transport bosses today promised to do everything they can to prevent a repeat of the chaotic winter scenes of two years ago - and they have brought in a new heavyweight helper.

The severe winter of 2010 saw motorways and many trunk roads in Glasgow and west and central Scotland brought to a standstill as snowdrifts trapped drivers in their cars and lorries for 48 hours.

Contractor Amey works on behalf of Transport Scotland to maintain the trunk roads and the major routes it covers include the M74, M73, M8, A75 and A725.

It also covers the M80 from Glasgow to Stepps, although Bear Scotland looks after Stepps to Stirling. These two sections were the worst affected of all motorways in the 2010 snow crisis.

With a total of 36 gritters across the network, Amey covers a total of 643 miles (1035 kilometres) of roads and also the major bridges, including the Erskine and Kingston Bridges, which are sprayed with a special anti-freeze to help ensure metal bridge joints do not erode.

But its new weapon is a 32-tonne 'super gritter, which is legally one of the heaviest vehicles on the roads. It can carry 12 cubic metres of salt, 20% more than the largest standard gritter in use on the country's roads.

The Econ super-gritter uses pre-wet salt, which gets to work more quickly on road surfaces to prevent ice forming.

It can also be used to spread the de-icer magnesium chloride brine on roads, which is used when temperatures fall below -7°C.

It also has a technologically advanced sensor that continuously assesses air and surface temperature and moisture to ensure the right quantity of salt is distributed on every section of road.

Colin MacKenzie, operating company representative in south west Scotland for Amey, said: "We have a full team of experienced gritter drivers, many of whom have been gritting the network for several years.

"These guys really help keep the roads open and running. When required these drivers can work round the clock to grit or plough the roads.

"We get regular weather reports through from the Met Office and, using these, we decide when and what we will grit, or if it is perhaps necessary to go back out and do a second or third grit, depending on the weather conditions. "

"Over and above this, we also have the Trunk Incident Support Service, which operates throughout the year. The crew here help drivers who have broken down, or run out of petrol, making sure we keep the network running smoothly."

Glasgow is the base for the Multi Agency Response Team, which includes representatives from Traffic Scotland, Transport Scotland, police, rail operators, road operating companies and the Met Office.

From the base, road and weather conditions are monitored round the clock and the appropriate steps are taken to treat at risk areas.

Scotland's Transport Minister Keith Brown has praised the response from most drivers to the most recent severe weather, but has also warned everyone must be prepared to deal with whatever the weather has in store.

Mr Brown said: "The Scottish Government's Resilience Room and Transport Scotland's Multi Agency Response Team are ready to co-ordinate activity across the network and address any wider severe weather impacts whenever conditions need a national response.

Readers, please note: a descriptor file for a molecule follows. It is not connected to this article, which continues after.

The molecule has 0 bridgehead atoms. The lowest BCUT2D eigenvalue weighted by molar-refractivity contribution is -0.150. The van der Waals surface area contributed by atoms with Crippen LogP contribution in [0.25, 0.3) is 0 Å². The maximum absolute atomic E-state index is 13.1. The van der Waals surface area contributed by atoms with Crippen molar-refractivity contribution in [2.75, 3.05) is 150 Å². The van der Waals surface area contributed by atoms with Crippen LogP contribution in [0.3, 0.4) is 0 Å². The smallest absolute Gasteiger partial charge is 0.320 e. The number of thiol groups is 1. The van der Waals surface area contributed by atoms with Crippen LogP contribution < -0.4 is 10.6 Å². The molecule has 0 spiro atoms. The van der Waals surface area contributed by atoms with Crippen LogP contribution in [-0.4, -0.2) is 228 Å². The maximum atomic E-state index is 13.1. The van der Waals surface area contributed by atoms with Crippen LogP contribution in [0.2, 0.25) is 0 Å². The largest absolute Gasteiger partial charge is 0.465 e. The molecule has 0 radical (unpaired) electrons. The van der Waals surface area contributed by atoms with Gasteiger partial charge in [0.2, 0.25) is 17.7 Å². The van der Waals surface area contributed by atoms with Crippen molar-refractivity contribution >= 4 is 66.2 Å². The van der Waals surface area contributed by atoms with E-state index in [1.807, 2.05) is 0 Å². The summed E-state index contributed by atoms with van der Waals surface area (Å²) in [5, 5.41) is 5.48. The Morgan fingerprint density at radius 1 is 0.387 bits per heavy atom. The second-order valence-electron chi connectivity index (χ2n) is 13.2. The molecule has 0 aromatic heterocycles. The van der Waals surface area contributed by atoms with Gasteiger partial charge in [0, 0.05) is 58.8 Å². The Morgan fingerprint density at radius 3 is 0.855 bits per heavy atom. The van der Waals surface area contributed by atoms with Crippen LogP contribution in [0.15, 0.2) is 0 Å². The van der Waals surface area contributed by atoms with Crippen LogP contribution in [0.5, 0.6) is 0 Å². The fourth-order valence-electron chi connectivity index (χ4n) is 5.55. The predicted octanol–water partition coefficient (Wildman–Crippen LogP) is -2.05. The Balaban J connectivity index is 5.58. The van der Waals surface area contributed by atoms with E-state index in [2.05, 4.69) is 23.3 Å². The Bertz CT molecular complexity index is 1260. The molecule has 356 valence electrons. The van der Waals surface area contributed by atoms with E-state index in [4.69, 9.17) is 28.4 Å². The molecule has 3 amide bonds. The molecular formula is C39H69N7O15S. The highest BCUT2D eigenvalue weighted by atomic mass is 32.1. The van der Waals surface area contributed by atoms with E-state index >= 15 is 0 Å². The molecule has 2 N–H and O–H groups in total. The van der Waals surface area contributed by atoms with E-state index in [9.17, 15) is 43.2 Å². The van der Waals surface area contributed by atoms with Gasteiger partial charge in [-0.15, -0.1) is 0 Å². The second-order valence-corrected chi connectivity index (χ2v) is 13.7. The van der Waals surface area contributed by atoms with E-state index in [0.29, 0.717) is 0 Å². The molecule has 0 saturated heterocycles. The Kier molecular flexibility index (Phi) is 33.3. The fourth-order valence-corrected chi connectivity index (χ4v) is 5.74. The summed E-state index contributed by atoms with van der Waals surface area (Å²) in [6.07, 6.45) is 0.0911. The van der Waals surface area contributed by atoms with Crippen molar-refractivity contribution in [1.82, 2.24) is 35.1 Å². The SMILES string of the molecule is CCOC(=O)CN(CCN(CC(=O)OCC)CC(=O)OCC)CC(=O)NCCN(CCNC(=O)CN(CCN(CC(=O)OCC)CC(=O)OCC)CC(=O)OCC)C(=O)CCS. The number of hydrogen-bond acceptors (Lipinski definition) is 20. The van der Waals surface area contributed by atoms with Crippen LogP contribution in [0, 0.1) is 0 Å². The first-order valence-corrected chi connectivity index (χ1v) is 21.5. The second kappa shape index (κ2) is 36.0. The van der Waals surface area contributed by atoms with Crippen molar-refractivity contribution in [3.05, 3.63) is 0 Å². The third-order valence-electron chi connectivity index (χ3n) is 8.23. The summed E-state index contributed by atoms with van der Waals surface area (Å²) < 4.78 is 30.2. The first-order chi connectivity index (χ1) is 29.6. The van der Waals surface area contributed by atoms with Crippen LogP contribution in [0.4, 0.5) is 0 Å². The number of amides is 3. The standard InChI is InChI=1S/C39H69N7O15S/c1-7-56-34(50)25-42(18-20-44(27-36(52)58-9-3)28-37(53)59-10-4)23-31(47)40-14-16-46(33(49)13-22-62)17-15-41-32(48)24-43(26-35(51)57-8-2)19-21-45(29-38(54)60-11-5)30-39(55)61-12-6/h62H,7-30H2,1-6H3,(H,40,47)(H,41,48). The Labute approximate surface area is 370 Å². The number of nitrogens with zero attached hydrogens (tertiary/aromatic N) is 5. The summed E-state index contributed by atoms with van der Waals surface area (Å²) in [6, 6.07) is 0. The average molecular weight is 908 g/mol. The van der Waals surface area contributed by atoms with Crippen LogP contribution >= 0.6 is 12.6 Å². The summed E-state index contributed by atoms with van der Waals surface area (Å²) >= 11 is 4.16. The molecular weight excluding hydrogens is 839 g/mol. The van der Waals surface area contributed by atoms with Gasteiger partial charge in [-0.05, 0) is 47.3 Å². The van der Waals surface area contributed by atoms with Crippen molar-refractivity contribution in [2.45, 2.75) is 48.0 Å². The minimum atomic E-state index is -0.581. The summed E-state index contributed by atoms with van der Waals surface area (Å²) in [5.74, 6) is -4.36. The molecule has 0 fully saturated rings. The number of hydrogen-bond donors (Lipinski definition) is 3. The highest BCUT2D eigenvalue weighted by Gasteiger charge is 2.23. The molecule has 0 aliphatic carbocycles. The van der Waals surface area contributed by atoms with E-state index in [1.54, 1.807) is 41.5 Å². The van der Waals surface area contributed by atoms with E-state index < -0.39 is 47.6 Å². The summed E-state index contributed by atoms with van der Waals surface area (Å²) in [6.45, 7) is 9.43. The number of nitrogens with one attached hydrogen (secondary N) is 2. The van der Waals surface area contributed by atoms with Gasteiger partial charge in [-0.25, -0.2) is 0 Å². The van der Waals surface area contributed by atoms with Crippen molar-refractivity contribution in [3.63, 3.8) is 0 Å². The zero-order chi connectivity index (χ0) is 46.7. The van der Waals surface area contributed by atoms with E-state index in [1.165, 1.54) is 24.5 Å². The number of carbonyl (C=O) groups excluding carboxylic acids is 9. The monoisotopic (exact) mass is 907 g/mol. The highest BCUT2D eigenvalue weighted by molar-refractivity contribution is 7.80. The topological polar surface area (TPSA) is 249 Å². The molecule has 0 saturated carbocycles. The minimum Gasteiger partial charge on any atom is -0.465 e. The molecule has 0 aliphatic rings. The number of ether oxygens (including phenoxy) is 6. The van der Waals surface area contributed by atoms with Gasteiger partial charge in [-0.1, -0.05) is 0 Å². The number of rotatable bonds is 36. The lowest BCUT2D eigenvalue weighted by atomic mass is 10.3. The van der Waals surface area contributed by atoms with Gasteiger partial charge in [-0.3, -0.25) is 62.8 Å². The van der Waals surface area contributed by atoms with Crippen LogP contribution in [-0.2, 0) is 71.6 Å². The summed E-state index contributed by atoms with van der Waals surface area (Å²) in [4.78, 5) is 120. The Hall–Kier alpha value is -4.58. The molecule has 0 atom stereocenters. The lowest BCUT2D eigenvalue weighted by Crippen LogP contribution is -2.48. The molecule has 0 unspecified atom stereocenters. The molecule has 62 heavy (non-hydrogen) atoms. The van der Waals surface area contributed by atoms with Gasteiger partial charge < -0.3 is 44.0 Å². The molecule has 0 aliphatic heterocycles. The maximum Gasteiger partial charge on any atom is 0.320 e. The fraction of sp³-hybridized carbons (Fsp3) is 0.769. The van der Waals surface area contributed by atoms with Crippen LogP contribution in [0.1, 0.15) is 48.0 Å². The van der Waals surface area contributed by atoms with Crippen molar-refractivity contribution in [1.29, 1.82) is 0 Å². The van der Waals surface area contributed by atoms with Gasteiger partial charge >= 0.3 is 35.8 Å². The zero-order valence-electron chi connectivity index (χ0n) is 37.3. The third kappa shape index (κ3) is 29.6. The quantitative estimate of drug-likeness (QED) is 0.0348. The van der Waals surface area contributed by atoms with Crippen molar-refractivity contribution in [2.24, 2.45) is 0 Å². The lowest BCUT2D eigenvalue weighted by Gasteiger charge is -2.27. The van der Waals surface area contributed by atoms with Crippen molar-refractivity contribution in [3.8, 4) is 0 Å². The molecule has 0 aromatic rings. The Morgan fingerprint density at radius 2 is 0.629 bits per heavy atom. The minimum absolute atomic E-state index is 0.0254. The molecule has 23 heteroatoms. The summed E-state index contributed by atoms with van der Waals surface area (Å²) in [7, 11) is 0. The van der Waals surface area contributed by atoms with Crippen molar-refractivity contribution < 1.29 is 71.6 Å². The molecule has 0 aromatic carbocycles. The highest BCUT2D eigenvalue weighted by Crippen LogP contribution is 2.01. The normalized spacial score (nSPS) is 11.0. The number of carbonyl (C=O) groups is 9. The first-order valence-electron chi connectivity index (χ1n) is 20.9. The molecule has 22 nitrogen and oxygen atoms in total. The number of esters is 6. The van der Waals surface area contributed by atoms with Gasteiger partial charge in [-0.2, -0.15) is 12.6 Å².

"We are monitoring the daily situation, particularly in relation to key areas of transport, utilities and flooding.

"In the run-up to the recent first widespread snowfall of winter, we have seen a wide range of agencies and organisations working together and reacting quickly to weather alerts to put in place their response plans.

"This activity plays its part in keeping disruption to a minimum in difficult conditions.

"The travelling public deserves praise for the way it has reacted and behaved to date and we hope people continue to plan their winter journeys.

"However, no-one is being complacent and while the weather alerts remain in place over winter, the focused response will continue."

l For real time journey information see www.traffic scotland.org, follow @trafficscotland on Twitter or call 0800 0281414.

l The full alerts, including the chief forecaster's assessment and a map showing the areas included in the alerts, are available at: http://www.metoffice.gov.uk/public/weather/warnings/

l Rail, ferries and air users should check the websites of individual service operators.

l For flooding alerts, see: www.sepa.org.uk

ewan.fergus@ eveningtimes.co.uk

WHAT IS BEING DONE THIS WINTER ...

:: Transport Scotland says the Winter Service is being strengthened in three crucial areas: Road user information, treatments and decision making.

:: The Winter Service looks after 2000 miles of trunk road in Scotland, which carry 37% of Scotland's traffic and 62% of the country's HGVs.

:: The country's roads have an asset value of £15.7billion.

:: The Winter Service operations involve more than 38 depots and over 230 vehicles, 190 of which are gritters, including ploughs and spreaders.

:: Last winter 645,000 tonnes of salt were used on Scotland's roads, with 107,000 tonnes of that being used on the trunk roads.

:: At the moment, about 80,000 tonnes of salt, 75% of last year's trunk roads usage, is currently held by the operating companies.

:: Six new weather stations are being commissioned for this winter and a further 24 of the existing stations will have cameras added.

:: When the new weather stations are commissioned, 64 of the 141 will have cameras coverage.

Weather